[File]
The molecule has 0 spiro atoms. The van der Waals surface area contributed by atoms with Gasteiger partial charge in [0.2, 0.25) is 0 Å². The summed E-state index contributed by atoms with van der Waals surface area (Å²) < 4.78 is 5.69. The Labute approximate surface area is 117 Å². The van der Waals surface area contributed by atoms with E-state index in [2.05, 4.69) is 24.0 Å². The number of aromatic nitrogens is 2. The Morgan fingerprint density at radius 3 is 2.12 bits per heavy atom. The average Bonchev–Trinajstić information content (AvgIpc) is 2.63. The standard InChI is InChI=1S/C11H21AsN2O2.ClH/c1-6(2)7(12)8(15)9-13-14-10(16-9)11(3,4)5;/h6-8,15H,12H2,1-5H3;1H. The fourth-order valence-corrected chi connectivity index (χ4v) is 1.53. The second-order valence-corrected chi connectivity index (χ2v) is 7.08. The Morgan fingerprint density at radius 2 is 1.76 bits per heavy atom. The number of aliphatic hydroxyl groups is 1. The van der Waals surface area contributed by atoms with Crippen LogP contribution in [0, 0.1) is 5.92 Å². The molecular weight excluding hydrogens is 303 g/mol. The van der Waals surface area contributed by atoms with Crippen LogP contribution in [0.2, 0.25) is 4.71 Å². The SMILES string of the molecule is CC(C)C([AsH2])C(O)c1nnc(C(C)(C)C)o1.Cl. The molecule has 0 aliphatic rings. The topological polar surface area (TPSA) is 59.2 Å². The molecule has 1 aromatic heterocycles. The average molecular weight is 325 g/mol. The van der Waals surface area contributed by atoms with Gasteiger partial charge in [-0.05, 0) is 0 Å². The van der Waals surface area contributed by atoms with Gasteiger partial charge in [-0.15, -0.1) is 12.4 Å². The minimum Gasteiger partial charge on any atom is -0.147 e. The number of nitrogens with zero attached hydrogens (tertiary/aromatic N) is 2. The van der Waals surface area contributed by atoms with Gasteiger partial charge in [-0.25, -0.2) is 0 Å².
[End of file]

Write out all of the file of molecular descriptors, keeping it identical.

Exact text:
The molecule has 0 spiro atoms. The van der Waals surface area contributed by atoms with Gasteiger partial charge in [0.2, 0.25) is 0 Å². The summed E-state index contributed by atoms with van der Waals surface area (Å²) < 4.78 is 5.69. The Labute approximate surface area is 117 Å². The van der Waals surface area contributed by atoms with E-state index in [2.05, 4.69) is 24.0 Å². The number of aromatic nitrogens is 2. The Morgan fingerprint density at radius 3 is 2.12 bits per heavy atom. The average Bonchev–Trinajstić information content (AvgIpc) is 2.63. The standard InChI is InChI=1S/C11H21AsN2O2.ClH/c1-6(2)7(12)8(15)9-13-14-10(16-9)11(3,4)5;/h6-8,15H,12H2,1-5H3;1H. The fourth-order valence-corrected chi connectivity index (χ4v) is 1.53. The second-order valence-corrected chi connectivity index (χ2v) is 7.08. The Morgan fingerprint density at radius 2 is 1.76 bits per heavy atom. The number of aliphatic hydroxyl groups is 1. The van der Waals surface area contributed by atoms with Crippen LogP contribution in [0, 0.1) is 5.92 Å². The molecular weight excluding hydrogens is 303 g/mol. The van der Waals surface area contributed by atoms with Crippen LogP contribution in [0.2, 0.25) is 4.71 Å². The SMILES string of the molecule is CC(C)C([AsH2])C(O)c1nnc(C(C)(C)C)o1.Cl. The molecule has 0 aliphatic rings. The topological polar surface area (TPSA) is 59.2 Å². The molecule has 1 aromatic heterocycles. The average molecular weight is 325 g/mol. The van der Waals surface area contributed by atoms with Gasteiger partial charge in [-0.05, 0) is 0 Å². The van der Waals surface area contributed by atoms with Gasteiger partial charge in [-0.15, -0.1) is 12.4 Å². The minimum Gasteiger partial charge on any atom is -0.147 e. The number of nitrogens with zero attached hydrogens (tertiary/aromatic N) is 2. The van der Waals surface area contributed by atoms with Gasteiger partial charge in [-0.25, -0.2) is 0 Å².